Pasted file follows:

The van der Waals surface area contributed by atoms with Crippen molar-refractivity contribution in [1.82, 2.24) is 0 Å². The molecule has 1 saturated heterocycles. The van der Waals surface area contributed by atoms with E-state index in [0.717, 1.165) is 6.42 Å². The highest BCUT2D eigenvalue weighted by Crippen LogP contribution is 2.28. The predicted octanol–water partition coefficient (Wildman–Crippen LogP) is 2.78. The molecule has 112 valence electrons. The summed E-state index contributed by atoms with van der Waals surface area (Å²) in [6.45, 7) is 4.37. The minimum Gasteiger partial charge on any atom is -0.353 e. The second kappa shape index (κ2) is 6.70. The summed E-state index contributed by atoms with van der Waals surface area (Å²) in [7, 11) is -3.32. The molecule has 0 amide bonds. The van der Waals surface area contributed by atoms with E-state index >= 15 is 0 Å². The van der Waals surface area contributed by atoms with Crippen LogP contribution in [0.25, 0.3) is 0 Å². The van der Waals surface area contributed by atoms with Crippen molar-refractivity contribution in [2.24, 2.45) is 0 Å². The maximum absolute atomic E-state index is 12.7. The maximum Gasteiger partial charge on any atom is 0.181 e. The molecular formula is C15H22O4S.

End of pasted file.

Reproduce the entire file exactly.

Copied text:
The van der Waals surface area contributed by atoms with Crippen molar-refractivity contribution in [1.82, 2.24) is 0 Å². The molecule has 1 saturated heterocycles. The van der Waals surface area contributed by atoms with E-state index in [0.717, 1.165) is 6.42 Å². The highest BCUT2D eigenvalue weighted by Crippen LogP contribution is 2.28. The predicted octanol–water partition coefficient (Wildman–Crippen LogP) is 2.78. The molecule has 112 valence electrons. The summed E-state index contributed by atoms with van der Waals surface area (Å²) in [6.45, 7) is 4.37. The minimum Gasteiger partial charge on any atom is -0.353 e. The second kappa shape index (κ2) is 6.70. The summed E-state index contributed by atoms with van der Waals surface area (Å²) in [7, 11) is -3.32. The molecule has 0 amide bonds. The van der Waals surface area contributed by atoms with E-state index >= 15 is 0 Å². The van der Waals surface area contributed by atoms with Crippen LogP contribution in [0.25, 0.3) is 0 Å². The van der Waals surface area contributed by atoms with Crippen molar-refractivity contribution in [2.24, 2.45) is 0 Å². The maximum absolute atomic E-state index is 12.7. The maximum Gasteiger partial charge on any atom is 0.181 e. The molecular formula is C15H22O4S.